Can anyone explain how eye relief works? Iv never personally used a rifle with eye relief besides the cheezy little plastic cup, so i was wondering how it would work besides that, Does the lens peice telescope or something?
Some scope manufacturers specify an optimum eye relief (distance of the eye from the rear lens of the scope) - for example my US Optics is something like 1.5 inches (to make it easy, I put a small piece of tape on the stock that I can just see out of the corner of my eye when my face is in the perfect spot). Placing your eye either further back or closer to the rear lens of the scope than the optimum distance generally results in either a degredation of the view through the scope or a nice little scar on your eyebrow where the scope came back and smacked you in the face during recoil because you were too close.
Fear not, during our first week in sniper school nearly 1/2 our class drew blood from creeping up on the scope trying to get a better/closer look :wink:
Yes, optiminum eye relief is generally about 3-4", this allows for the recoil of the rifle (yep, to prevent that scope eye). It would be ugly if you had to put you eye up to the scope like a spotting scope....
There is a chance of getting scope eye every time it goes BANG. I know os a couple people that are almost or are 60 years old and have been the same old 30-30's they got as kids and I have seen them come home with a deer in the back of the truck and a nice cut on their eye. They still catch hell for it ever now and then. I have been lucky so far to not have had this happen. But my turn is coming.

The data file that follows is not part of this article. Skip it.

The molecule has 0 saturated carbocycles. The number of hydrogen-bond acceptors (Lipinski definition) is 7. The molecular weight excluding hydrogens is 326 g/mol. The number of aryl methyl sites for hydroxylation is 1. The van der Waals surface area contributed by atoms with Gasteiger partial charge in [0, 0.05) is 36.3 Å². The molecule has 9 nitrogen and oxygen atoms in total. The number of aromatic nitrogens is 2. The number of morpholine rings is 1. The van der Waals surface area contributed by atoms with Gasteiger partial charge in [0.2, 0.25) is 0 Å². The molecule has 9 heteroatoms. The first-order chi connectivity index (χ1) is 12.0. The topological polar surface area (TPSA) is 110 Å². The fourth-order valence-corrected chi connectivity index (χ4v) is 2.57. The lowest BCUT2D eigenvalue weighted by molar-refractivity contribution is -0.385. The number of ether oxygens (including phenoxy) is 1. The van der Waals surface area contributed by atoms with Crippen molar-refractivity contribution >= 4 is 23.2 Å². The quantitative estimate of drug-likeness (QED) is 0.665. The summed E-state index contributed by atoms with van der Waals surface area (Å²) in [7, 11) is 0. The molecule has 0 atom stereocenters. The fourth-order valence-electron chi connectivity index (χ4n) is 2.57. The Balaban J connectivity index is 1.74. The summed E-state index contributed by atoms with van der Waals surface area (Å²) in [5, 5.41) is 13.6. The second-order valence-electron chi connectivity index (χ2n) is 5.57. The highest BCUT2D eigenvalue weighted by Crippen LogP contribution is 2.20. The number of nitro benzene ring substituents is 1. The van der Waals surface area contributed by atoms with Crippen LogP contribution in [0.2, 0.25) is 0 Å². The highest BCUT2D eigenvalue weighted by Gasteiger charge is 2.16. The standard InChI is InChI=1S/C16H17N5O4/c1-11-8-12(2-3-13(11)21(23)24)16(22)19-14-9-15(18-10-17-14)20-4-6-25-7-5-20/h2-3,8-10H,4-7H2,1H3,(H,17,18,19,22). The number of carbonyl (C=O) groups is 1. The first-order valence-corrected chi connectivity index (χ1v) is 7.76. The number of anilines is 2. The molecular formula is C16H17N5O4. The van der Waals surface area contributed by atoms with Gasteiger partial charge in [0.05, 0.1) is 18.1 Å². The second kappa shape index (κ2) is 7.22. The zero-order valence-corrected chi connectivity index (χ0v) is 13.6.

with a heavy tactical rifle in .308, the chances are slim. One easy trick is this, be sure there is no scope shadow. If there is no shadow in your site picture, you know you are in the optimal eye relief range. Of course, cheek weld is critical for accurate shooting, it has to be the same no matter what. So, if all the pieces are coming together, same cheek weld everytime, which will be where you have perfect scope picture, which is where you have perfect eye relief, etc, then you should be fine.
Another thing to do, is when mounting your scope, get in your firing position and move the scope as far forward as you can, then move it back until you get complete scope picture, and thats where you mount it at. This means you will be at the BACK of the optimal eye relief range. (it usually covers .5 - 1" of distance (i.e. 3.5-4", etc. Read your scope manual to find out what it is if you are interested). Also, if you ware doing this with a variable power scope, do it at the highest magnification, which usually has the shortest eye relief range. Otherwise, you wont get complete scope picture at high mag.
Yep everyone'll get it eventually. I personally have only gotten a scope cut from the Burris on my cousin's practically non-recoiling 7mm-08! But the stock on the Rem model 7 was just a tad short for me to shoot comfortably off the bench! But that wasn't my rifle, and my cousin is a bit smaller than I am, so the eye relief was perfect for her, just not me. So be careful when you moubt your scope, and you'll be fine!
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